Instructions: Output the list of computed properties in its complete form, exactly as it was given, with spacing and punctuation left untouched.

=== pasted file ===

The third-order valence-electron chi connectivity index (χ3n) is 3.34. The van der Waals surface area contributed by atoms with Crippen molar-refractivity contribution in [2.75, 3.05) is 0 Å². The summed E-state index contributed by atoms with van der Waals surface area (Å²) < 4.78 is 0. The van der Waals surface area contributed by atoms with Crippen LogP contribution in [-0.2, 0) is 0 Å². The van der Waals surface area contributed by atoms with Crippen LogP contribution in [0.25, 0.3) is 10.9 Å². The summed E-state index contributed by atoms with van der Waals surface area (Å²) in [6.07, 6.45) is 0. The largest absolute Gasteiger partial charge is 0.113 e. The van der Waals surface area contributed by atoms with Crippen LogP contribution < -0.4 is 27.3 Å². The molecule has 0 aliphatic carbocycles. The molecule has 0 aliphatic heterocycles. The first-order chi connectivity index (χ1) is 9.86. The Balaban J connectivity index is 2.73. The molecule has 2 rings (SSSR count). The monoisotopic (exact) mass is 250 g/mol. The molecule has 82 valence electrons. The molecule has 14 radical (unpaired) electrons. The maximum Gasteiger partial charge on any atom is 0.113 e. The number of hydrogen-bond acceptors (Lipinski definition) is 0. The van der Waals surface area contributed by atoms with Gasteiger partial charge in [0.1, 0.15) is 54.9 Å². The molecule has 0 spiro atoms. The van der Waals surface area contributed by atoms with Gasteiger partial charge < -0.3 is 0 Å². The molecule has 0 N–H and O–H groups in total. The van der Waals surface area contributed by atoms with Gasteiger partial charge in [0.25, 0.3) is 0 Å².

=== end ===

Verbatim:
The third-order valence-electron chi connectivity index (χ3n) is 3.34. The van der Waals surface area contributed by atoms with Crippen molar-refractivity contribution in [2.75, 3.05) is 0 Å². The summed E-state index contributed by atoms with van der Waals surface area (Å²) < 4.78 is 0. The van der Waals surface area contributed by atoms with Crippen LogP contribution in [-0.2, 0) is 0 Å². The van der Waals surface area contributed by atoms with Crippen LogP contribution in [0.25, 0.3) is 10.9 Å². The summed E-state index contributed by atoms with van der Waals surface area (Å²) in [6.07, 6.45) is 0. The largest absolute Gasteiger partial charge is 0.113 e. The van der Waals surface area contributed by atoms with Crippen LogP contribution < -0.4 is 27.3 Å². The molecule has 0 aliphatic carbocycles. The molecule has 0 aliphatic heterocycles. The first-order chi connectivity index (χ1) is 9.86. The Balaban J connectivity index is 2.73. The molecule has 2 rings (SSSR count). The monoisotopic (exact) mass is 250 g/mol. The molecule has 82 valence electrons. The molecule has 14 radical (unpaired) electrons. The maximum Gasteiger partial charge on any atom is 0.113 e. The number of hydrogen-bond acceptors (Lipinski definition) is 0. The van der Waals surface area contributed by atoms with Gasteiger partial charge in [0.1, 0.15) is 54.9 Å². The molecule has 0 spiro atoms. The van der Waals surface area contributed by atoms with Gasteiger partial charge < -0.3 is 0 Å². The molecule has 0 N–H and O–H groups in total. The van der Waals surface area contributed by atoms with Gasteiger partial charge in [0.25, 0.3) is 0 Å².